Where has all the innovation gone?


There have been a number of articles in newspapers and food industry periodicals lamenting the lack of innovation, primarily by the world’s largest food manufacturers. Things like rebranding, changing packaging, reformulations, or new flavours have been touted as "product innovations."

The only real innovations are coming from a small group of progressive multinational companies that see Canada as a great opportunity as a test market, or small startups that do their best but don’t have the funds, the expertise or resources to be able to make great ideas a success.

Retailers have to take some responsibility for this lack of innovation. Even for companies that are prepared to make the investment into what is needed to get an innovative product into stores, the fees associated with getting shelf space make it cost prohibitive. At the end of the day everyone loses. The consumer loses because they don’t have access to a wide range of innovative products. The manufacturer loses because they aren't attracting new consumers, and retailers lose because consumers aren’t spending incremental dollars for new products. The lack of selection is pushing consumers to specialty retailers or online to seek hard to find or new and different products.

When manufacturers take the plunge into "innovation," the resulting products often aren't innovative because corporations want to play it safe. Because the costs of developing a great product, promoting it and getting space on the shelf are high, products tend to be variations of past successes. How many ways can we reinvent mac and cheese? It becomes a vicious circle with a high rate of failure even for the safe options.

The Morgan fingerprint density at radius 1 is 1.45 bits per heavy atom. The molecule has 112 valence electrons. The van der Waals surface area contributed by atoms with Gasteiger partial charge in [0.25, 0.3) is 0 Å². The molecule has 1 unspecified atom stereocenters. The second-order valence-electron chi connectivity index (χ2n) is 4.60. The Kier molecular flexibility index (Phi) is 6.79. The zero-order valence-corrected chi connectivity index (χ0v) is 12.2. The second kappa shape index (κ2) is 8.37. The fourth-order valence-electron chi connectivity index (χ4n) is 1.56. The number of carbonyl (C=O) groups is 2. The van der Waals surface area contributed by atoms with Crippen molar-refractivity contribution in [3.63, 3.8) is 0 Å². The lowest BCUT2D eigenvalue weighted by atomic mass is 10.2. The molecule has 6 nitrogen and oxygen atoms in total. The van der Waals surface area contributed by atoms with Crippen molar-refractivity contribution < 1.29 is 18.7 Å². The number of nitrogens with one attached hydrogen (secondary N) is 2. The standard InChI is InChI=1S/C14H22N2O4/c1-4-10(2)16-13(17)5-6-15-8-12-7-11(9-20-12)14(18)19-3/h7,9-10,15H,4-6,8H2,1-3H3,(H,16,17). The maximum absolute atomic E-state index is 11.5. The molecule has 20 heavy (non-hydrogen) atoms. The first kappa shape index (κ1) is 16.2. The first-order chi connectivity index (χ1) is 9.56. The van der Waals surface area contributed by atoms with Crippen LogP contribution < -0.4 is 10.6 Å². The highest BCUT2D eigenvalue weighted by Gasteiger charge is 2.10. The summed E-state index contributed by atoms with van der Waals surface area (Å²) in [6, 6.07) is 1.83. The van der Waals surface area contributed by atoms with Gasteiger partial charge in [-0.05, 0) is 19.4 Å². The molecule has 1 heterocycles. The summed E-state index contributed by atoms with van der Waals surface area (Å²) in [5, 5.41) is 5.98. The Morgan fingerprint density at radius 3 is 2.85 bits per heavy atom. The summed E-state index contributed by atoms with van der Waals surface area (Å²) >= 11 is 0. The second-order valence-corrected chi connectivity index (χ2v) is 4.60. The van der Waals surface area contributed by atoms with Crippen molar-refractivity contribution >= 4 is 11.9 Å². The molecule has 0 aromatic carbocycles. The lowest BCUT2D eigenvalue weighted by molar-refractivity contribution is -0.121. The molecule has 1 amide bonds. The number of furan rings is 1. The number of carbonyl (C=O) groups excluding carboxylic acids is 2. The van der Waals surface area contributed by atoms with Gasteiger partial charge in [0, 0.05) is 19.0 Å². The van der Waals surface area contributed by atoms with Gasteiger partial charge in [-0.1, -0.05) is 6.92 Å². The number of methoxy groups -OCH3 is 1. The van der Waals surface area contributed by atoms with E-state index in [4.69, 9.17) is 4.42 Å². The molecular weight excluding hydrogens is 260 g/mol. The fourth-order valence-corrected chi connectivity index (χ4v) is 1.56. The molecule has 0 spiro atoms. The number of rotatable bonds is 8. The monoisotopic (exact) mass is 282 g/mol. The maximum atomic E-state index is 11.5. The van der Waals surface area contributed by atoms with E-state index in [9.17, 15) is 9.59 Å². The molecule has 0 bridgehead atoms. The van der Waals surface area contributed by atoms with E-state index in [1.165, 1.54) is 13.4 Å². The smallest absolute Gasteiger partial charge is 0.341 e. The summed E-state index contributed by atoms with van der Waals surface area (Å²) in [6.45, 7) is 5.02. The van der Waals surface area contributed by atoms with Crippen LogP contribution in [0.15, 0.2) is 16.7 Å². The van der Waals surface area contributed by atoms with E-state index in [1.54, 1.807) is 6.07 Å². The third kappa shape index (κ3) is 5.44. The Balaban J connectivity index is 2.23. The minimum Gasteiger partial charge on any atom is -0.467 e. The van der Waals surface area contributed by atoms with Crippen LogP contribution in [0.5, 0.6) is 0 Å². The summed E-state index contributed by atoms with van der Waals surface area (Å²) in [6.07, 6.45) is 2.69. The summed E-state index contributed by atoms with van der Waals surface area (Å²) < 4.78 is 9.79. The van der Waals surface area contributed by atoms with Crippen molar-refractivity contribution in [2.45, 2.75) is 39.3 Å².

There are common mistakes I see when companies are trying to "innovate." Innovations are based on what the company can make, not what consumers are looking for. Once you figure out what consumers want, you can then operationalize it based on company needs. Companies come up with a product idea and either don’t test it properly or not at all. The key is to fail before you spend the real money. Ask the consumer what they want and what will make the product better. Product innovation isn’t a one shot deal, it is an iterative process.

When companies finally decide they are going to innovate and the data isn't to their liking, they either force the data tell them what they want to hear or they ignore the research altogether. I was once asked to evaluate why a product wasn’t meeting the high expectations that were set. When I looked at the data it was clear where improvements could have been made but, because time was tight, it was launched without any product changes.

But, you can’t fail unless you try. The pay-off for success can be huge. Think about how some of the most innovative products revolutionized a category. The obvious examples come from the tech world: the iPod, the smartphone and the DVD player. More recent examples of game changers are the Swiffer, bottled water or cake mixes.

If everyone is looking for innovation why isn’t it happening? If retailers could provide manufacturers with an incentive for successful launches, a manufacturer might be more inclined to try. Manufacturers need to do their homework and give themselves the time to get it right. If retailers and manufacturers can work together to encourage innovation everyone, especially the consumer, will come out a winner.

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